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Franchise payments to government exceed support funding for first time

For the first time, rail franchises gave more money to the government than they received in net support funding last year, according to new figures from the Office of Rail and Road (ORR).

The ORR’s latest report on the financial state of the rail industry shows that in 2014-15 train operators made net payments of £0.7bn to governments, compared to receiving £0.1bn net support the previous year.

This was partly due to the government diverting funding from franchises to Network Rail. In real terms, net government funding of Network Rail has increased by £0.5 billion (12%) since 2013-14, but Network Rail’s total income has reduced by £0.5 billion as a result of ORR’s PR13 determination. It still has major debts, which it is considering selling off major stations to fill.

The report also shows that the financial health of railway operators has improved after last year’s figures found that one in four were losing money. All but two of the franchises are now running at a profit, but Cross Country and East Coast still have deficits of £8m and £10m.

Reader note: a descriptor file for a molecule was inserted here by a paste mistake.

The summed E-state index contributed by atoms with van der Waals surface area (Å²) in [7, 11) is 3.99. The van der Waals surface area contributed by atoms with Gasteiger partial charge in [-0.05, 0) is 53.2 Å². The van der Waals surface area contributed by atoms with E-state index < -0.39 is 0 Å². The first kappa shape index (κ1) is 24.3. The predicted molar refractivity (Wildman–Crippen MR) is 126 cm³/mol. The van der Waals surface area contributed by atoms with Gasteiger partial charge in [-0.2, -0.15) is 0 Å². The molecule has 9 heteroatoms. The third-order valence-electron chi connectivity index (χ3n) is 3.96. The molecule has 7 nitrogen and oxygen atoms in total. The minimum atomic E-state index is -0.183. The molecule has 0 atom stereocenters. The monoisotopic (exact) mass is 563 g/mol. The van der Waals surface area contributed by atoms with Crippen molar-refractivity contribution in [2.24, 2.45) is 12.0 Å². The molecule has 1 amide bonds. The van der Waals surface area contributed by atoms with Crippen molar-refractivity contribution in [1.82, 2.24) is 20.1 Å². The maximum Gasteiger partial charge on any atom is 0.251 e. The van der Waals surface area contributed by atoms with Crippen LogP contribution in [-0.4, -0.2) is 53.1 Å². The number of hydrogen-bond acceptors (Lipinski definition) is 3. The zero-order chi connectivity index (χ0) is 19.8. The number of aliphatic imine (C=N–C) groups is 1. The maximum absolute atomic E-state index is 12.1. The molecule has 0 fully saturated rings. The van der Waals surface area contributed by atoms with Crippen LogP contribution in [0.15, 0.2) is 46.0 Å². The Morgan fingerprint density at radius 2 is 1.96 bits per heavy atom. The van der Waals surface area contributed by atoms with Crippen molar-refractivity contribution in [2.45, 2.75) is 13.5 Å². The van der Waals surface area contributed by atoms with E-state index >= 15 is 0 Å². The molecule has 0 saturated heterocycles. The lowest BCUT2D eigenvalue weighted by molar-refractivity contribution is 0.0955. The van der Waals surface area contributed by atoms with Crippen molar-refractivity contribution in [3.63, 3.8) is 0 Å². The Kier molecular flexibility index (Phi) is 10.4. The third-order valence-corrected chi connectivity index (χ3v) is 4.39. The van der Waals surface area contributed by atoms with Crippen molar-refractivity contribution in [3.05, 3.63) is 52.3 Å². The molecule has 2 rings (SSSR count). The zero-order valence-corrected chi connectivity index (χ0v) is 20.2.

Paul Plummer, chief executive of the Rail Delivery Group, which represents train operators and Network Rail, said: “Britain’s railway is an amazing success story and is becoming ever more important to the economy and peoples’ daily lives. Rail journeys have more than doubled in the last 20 years and money from fares now virtually covers the day-to-day cost of running the railway, helping to sustain one of the biggest investment programmes in its history.”

In total, the rail industry received £13.5bn income in 2014-15, with £8.8bn from passenger fares, £3.5bn from the government and £1.2bn from other sources of income such as parking and catering.

Industry income from passenger fares has increased by £0.4 billion (5%) since last year, as passenger journeys increased by 4%, especially in London and the south east, and fare increases went up by 1% in real terms.

The industry spent £13.6bn, of which £7.4bn was spent on train operations and £6.2bn on rail infrastructure.

Network Rail head Sir Peter Hendy told the London Assembly Transport Committee recently that an increased diversity of investment in new railway projects will be needed in the future.

(Image c. Alex Thorkilsden)


Lutz   10/03/2016 at 23:04

These figures are published now, but they are, as mentioned in the article, for period April 2014 to March 2015; the actual figures are NOW better than than the report would have you believe. The other point of this is the staggering inefficiency of public bodies when it takes them a year to get a report out.

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